Steve Dettelbach, the director of the Bureau of Alcohol, Tobacco, Firearms and Explosives (ATF), in marking the 10th anniversary of the Sandy Hook Elementary School tragedy on Wednesday, called the amount of gun violence in the United States “un-American” and vowed to keep up the work of the Biden administration in preventing gun violence.
“It is wholly unlawful and it is wholly un-American for this level of firearm violence to be going on. So, what I say to … people out there who are railing against this, keep using your voices, we’re with you on this. We have to do better,” he said in an interview with The Hill at ATF headquarters.
He went to Newtown, Conn., three weeks ago to visit families impacted by the 2012 mass shooting that left 20 children and six teachers dead. He said he is inspired by the people he met to do the work on gun violence prevention he says he takes into ATF each day.
In 2022, there have been more than 620 mass shootings nationwide, causing Americans to question if the country learned anything since Sandy Hook or if shootings are a part of American life.
But Dettelbach, who was sworn in as director in July, pushed back on that notion.
“At ATF, we don’t accept that the level of firearms violence that we’re seeing is something that is part of our national story, something we just have to live with. I don’t accept that and neither should you,” he said.
Congress passed a bipartisan gun control bill — the most far-reaching to curb gun violence in decades — that President Biden signed into law in June. Biden has also issued various executive orders with the goal of preventing gun violence.
Yet in the days before Thanksgiving last month, a spate of shootings hit the U.S.
Dettelbach wants Americans to know that there are thousands of people in his agency working to prevent those.
“There are five to 6,000 people at ATF who go to work every single day. These are people, some of whom are risking their lives to try and protect people from violent crime and gun crime,” he said.
He said gun violence prevention advocates, including survivors and victims of gun violence like he met on his trip to Connecticut, inspire him every day to do more.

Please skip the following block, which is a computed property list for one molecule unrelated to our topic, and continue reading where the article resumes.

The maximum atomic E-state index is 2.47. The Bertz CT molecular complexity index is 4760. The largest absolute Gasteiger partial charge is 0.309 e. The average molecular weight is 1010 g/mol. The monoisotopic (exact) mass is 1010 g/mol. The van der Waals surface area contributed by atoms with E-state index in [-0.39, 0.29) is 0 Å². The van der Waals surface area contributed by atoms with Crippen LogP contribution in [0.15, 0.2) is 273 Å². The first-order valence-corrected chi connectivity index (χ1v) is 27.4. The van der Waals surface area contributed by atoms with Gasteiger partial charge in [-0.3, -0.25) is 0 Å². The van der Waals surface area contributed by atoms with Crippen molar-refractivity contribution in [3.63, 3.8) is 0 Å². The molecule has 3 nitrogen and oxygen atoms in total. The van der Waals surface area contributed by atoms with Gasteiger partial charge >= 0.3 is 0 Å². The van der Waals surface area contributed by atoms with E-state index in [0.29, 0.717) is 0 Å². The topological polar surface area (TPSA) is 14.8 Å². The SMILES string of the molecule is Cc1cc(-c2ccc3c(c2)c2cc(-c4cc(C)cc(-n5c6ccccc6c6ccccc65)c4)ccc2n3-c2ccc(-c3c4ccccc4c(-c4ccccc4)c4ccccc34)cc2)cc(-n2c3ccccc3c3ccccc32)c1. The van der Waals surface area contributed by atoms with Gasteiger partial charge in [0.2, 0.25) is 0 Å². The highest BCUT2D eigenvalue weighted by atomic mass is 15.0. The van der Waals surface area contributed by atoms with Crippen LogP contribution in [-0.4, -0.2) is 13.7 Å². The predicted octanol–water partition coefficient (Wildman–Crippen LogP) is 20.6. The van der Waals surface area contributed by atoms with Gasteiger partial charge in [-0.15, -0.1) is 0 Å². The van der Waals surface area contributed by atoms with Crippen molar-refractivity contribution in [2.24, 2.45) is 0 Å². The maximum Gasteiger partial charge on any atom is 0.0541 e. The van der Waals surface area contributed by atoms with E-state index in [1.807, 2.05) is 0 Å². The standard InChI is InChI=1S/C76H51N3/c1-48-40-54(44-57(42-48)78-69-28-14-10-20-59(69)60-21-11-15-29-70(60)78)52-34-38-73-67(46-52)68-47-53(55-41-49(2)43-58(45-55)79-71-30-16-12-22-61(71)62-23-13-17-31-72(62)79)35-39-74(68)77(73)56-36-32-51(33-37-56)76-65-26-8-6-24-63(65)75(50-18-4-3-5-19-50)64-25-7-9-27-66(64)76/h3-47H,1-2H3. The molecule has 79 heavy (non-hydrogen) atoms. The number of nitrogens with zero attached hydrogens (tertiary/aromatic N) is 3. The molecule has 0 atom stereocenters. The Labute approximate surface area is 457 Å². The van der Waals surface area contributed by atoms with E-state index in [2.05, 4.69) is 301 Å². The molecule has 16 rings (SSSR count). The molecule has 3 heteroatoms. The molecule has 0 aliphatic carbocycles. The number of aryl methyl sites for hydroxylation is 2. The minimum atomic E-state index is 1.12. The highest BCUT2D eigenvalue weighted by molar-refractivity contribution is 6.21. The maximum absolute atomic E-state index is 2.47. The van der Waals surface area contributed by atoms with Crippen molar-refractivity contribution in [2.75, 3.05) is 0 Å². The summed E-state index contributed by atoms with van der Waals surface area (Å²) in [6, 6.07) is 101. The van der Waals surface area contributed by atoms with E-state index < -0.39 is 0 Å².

“When you see the people who are victims and survivors of gun crime, as I’ve seen around the country, who are willing to stand up and use these tragedies as springboards for positive change, that should inspire each and every one of us to never accept what’s going on,” he said.
Biden has consistently called for an assault weapons ban, which is a cry echoed by gun violence prevention advocates. Biden was in the Senate in 1994 when Congress and former President Clinton last enacted an assault weapons ban, which expired 10 years later.
Another ban doesn’t have the votes in Congress, yet Biden has relentlessly called for one. Passing a ban would take 60 votes in the Senate to bypass the legislative filibuster and Democrats will increase their majority next Congress to only 51 seats, while Republicans will hold a narrow majority in the House.
At ATF, Dettelbach said they are focused on enforcing and implementing what Congress has been able to pass.
He pointed to provisions that he thinks will make a real impact inside the bipartisan gun control legislation, like a new straw purchasing provision that makes it a crime if someone buys a gun for another person who legally can’t have one. He also noted that there’s a provision that expands protections for victims of domestic violence by firearms, which closes the so-called boyfriend loophole.
And a priority of Biden and his administration has been to crack down on “ghost” guns, which are made from kits at home and don’t have serial numbers. Dettelbach pointed to the July 4 shooting in Highland Park, Ill., when a gunman killed seven at a parade, to highlight the issue with ghost guns. Law enforcement was able to catch the shooter due to the serial number on his gun.
“Ghost guns — the bullets are real, they kill people like regular guns and now they’re being treated like firearms, which is what they are. And people should be running background checks before they transfer those products,” he said.
On what he has learned in the 10 years since Sandy Hook, Dettelbach says it’s that there are people who won’t give up pushing for more measures, like banning assault weapons, that build on measures like closing the boyfriend loophole and targeting ghost guns.
“When I was up in Newtown … these are people who, despite these horrible personal tragedies, have decided in their community that they’re going to raise their voices and try to continue to press. That should be inspirational to all of us,” he said.
“What I’ve learned is that there’s a tremendous amount of tragedy and a tremendous amount of strength out there, and that is what I think should inspire all the rest of us to keep pushing on this,” he added.
Source: The Hill